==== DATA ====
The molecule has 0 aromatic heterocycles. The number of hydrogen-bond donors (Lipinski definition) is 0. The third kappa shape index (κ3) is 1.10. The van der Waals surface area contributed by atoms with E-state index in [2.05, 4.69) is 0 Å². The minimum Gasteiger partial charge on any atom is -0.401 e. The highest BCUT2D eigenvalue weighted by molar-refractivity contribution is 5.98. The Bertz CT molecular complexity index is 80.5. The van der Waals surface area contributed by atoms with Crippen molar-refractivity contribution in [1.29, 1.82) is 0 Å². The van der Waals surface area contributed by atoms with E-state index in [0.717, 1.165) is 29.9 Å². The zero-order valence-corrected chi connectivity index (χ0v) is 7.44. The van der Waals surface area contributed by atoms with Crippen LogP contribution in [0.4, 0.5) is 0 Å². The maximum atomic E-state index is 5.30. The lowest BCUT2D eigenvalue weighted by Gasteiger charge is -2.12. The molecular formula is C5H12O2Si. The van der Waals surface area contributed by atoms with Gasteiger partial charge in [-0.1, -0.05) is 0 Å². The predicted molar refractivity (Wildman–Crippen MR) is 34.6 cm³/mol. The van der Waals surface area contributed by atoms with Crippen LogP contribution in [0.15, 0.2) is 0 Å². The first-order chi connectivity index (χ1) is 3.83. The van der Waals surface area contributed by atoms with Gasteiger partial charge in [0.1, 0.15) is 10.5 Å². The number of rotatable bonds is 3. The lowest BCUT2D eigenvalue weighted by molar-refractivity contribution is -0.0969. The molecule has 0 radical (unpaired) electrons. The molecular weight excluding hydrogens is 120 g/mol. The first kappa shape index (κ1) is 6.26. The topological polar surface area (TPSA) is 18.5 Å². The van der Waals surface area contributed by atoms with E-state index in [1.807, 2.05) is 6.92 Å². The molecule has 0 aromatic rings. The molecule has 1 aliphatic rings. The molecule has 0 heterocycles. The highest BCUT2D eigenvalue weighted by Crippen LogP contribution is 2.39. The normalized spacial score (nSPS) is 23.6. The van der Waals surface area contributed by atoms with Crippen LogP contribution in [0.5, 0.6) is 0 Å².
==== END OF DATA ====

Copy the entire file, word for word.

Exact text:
The molecule has 0 aromatic heterocycles. The number of hydrogen-bond donors (Lipinski definition) is 0. The third kappa shape index (κ3) is 1.10. The van der Waals surface area contributed by atoms with E-state index in [2.05, 4.69) is 0 Å². The minimum Gasteiger partial charge on any atom is -0.401 e. The highest BCUT2D eigenvalue weighted by molar-refractivity contribution is 5.98. The Bertz CT molecular complexity index is 80.5. The van der Waals surface area contributed by atoms with Crippen molar-refractivity contribution in [1.29, 1.82) is 0 Å². The van der Waals surface area contributed by atoms with E-state index in [0.717, 1.165) is 29.9 Å². The zero-order valence-corrected chi connectivity index (χ0v) is 7.44. The van der Waals surface area contributed by atoms with Crippen LogP contribution in [0.4, 0.5) is 0 Å². The maximum atomic E-state index is 5.30. The lowest BCUT2D eigenvalue weighted by Gasteiger charge is -2.12. The molecular formula is C5H12O2Si. The van der Waals surface area contributed by atoms with Gasteiger partial charge in [-0.1, -0.05) is 0 Å². The predicted molar refractivity (Wildman–Crippen MR) is 34.6 cm³/mol. The van der Waals surface area contributed by atoms with Crippen LogP contribution in [0.15, 0.2) is 0 Å². The first-order chi connectivity index (χ1) is 3.83. The van der Waals surface area contributed by atoms with Gasteiger partial charge in [0.1, 0.15) is 10.5 Å². The number of rotatable bonds is 3. The lowest BCUT2D eigenvalue weighted by molar-refractivity contribution is -0.0969. The molecule has 0 radical (unpaired) electrons. The molecular weight excluding hydrogens is 120 g/mol. The first kappa shape index (κ1) is 6.26. The topological polar surface area (TPSA) is 18.5 Å². The van der Waals surface area contributed by atoms with E-state index in [1.807, 2.05) is 6.92 Å². The molecule has 0 aromatic rings. The molecule has 1 aliphatic rings. The molecule has 0 heterocycles. The highest BCUT2D eigenvalue weighted by Crippen LogP contribution is 2.39. The normalized spacial score (nSPS) is 23.6. The van der Waals surface area contributed by atoms with Crippen LogP contribution in [0.5, 0.6) is 0 Å².